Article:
Irrational Numbers MathBitsNotebook.com

Irrational numbers are numbers that cannot be written as the ratio of two integers. This means that they cannot be written as a fraction with an integer in the top and an integer in the bottom.

 The Real Numbers are divided into two large subsets called "Rational Numbers" and "Irrational Numbers". "Irrational" means not rational.
 An irrational number is a number that is NOT rational. It cannot be expressed as a fraction with integer values in the numerator and denominator.

Examples:

When an irrational number is expressed in decimal form,
it goes on forever without repeating.

Since irrational numbers are a subset of the real numbers,
they possess all of the properties assigned to the real number system.

 Regarding :
While it is popular to use 3.14 or to represent "pi", these values are only estimates or approximations. Notice the differences in the decimal representations on the calculator screen at the right.

Pi (π) is an irrational number. Its decimal value goes on forever, and does not repeat.

There are certain radical values which fall into the irrational number category.

 The square root of a non-perfect square is an irrational number.
The square roots of perfect square numbers are integers and are rational numbers.
All other square roots, at this level, are irrational numbers.

For example, is irrational and cannot be written as a "simple fraction"
which has integers in the numerator and the denominator.

As a decimal, = 1.414213562373095048801688624 ...
which is a non-ending and non-repeating decimal, making irrational.

 Consider: In a right triangle whose legs each measure 1 unit, the hypotenuse will measure units. By the Pythagorean Theorem, a2 + b2 = c2, we have: But how does one measure a non-ending, non-repeating decimal such as in a diagram? A precise measurement of such a value is not possible. The best measurement is an approximation.

The Pythagoreans thought this idea of drawing a length that could never be precisely measured was absurd, crazy, not reasonable, not rational, thus the name "irrational". Such numbers were thought to be imperfections of mathematics and their existence was hidden by the Pythagoreans. In fact, it is rumored that the Pythagorean (Hippassus), who first discovered this possibility, may have been thrown overboard during a sea voyage due to his discovery.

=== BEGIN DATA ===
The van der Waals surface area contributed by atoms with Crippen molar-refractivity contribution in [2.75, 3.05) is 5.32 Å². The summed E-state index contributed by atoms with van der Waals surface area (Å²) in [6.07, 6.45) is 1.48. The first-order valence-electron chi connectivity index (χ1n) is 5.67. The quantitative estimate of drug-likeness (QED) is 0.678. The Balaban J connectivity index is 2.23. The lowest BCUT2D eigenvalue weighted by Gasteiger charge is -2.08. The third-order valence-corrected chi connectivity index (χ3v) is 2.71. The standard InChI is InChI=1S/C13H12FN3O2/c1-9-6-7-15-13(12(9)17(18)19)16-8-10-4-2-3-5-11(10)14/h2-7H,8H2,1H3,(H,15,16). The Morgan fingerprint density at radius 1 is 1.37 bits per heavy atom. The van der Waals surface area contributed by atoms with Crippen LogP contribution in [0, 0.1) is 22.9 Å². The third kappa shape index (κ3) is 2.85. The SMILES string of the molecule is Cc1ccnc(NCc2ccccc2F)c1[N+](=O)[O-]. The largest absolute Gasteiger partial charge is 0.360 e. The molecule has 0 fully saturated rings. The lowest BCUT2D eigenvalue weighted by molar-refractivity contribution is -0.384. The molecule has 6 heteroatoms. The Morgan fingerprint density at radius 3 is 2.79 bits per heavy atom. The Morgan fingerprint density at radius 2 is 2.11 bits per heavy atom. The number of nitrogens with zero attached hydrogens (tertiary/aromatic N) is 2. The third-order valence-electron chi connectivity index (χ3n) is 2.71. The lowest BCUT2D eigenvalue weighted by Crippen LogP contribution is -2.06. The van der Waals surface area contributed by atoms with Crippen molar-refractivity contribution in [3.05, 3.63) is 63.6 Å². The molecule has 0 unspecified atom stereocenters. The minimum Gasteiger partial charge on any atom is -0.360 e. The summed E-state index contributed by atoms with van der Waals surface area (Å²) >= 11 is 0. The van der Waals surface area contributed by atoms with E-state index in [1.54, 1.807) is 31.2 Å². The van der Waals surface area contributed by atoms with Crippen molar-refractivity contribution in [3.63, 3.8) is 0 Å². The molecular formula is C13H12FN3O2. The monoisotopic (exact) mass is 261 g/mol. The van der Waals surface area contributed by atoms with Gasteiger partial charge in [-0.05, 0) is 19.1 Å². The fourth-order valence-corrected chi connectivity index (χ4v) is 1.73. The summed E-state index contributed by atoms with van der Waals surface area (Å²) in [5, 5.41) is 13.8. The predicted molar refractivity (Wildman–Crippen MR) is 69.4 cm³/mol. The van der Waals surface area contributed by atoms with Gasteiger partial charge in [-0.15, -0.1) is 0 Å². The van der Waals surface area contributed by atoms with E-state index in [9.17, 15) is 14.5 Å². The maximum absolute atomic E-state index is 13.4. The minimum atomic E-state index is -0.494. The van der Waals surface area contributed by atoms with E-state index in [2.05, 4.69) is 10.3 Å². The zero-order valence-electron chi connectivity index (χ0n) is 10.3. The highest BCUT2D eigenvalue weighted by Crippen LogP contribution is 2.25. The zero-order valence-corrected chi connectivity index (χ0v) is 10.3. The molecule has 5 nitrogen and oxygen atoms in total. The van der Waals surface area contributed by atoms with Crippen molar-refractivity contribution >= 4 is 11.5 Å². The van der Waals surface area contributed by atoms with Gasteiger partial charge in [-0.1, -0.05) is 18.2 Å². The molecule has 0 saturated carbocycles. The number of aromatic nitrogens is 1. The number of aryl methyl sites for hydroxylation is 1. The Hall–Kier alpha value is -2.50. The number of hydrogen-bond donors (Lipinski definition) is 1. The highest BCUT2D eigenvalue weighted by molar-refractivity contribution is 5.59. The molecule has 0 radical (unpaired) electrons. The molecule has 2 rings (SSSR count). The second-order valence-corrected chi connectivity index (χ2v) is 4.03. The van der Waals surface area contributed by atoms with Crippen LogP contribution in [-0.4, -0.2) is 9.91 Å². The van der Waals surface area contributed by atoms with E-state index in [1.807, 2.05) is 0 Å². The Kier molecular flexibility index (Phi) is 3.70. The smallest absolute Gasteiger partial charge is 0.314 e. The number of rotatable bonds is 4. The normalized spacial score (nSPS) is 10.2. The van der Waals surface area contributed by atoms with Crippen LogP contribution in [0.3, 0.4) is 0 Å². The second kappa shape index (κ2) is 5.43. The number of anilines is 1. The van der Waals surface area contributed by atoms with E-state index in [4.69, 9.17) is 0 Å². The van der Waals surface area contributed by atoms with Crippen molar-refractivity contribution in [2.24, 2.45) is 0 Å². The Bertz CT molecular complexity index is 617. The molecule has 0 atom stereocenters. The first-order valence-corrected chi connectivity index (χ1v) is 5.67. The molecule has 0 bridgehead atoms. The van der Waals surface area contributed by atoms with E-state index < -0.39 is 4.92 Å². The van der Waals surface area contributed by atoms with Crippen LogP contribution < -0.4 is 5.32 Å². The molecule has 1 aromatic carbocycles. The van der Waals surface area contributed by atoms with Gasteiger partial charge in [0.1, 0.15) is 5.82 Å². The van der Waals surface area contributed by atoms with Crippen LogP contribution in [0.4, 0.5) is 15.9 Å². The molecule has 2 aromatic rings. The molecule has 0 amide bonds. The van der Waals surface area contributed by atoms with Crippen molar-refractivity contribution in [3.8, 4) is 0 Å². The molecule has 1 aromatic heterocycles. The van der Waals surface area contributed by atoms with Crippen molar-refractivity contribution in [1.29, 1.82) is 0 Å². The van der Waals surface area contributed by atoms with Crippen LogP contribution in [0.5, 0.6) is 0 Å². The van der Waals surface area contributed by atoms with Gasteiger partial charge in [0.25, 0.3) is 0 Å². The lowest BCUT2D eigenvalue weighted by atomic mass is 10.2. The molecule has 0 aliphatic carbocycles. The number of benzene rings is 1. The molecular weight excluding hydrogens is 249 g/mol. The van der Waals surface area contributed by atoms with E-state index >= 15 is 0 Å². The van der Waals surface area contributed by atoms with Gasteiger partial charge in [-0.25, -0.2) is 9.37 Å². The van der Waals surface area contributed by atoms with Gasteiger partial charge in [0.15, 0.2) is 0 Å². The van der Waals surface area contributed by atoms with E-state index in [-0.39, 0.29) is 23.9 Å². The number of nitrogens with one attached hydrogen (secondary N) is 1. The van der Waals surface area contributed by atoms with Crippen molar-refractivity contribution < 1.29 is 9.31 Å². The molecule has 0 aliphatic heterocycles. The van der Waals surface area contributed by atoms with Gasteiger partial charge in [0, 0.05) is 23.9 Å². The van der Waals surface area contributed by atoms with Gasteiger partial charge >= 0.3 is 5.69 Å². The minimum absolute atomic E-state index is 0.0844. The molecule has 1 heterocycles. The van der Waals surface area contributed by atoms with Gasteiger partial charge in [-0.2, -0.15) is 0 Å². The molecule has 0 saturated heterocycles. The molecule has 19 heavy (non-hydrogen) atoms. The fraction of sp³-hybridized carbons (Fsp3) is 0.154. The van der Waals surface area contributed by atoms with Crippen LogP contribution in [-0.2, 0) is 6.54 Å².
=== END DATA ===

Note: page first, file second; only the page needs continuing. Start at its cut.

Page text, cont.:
Irrational Numbers on a Number Line By definition, a number line is a straight line diagram on which every point corresponds to a real number. Since irrational numbers are a subset of the real numbers, and real numbers can be represented on a number line, one might assume that each irrational number has a "specific" location on the number line. NOPE! The best we can do to locate irrational numbers on a number line is to "estimate" their locations. This is the same "measurement" problem we saw demonstrated in the right triangle above. You cannot measure a value that, as a decimal, is non-ending. And, you cannot locate the "exact" position of a non-ending decimal value on a number line.

"Estimates" of the locations of irrational numbers on number line:

 So, what do the numbers shown on the number line above actually look like (as decimal values)? Shown at the right are calculator estimates (approximations) of these irrational numbers. Remember that these irrational numbers, when expressed as decimals, will be non-ending and non-repeating decimal values. We cannot list their "exact" decimal values since they are non-ending decimals.
See Estimating Square Roots for clues on "how" to find out where
irrational numbers reside on the number line without a calculator.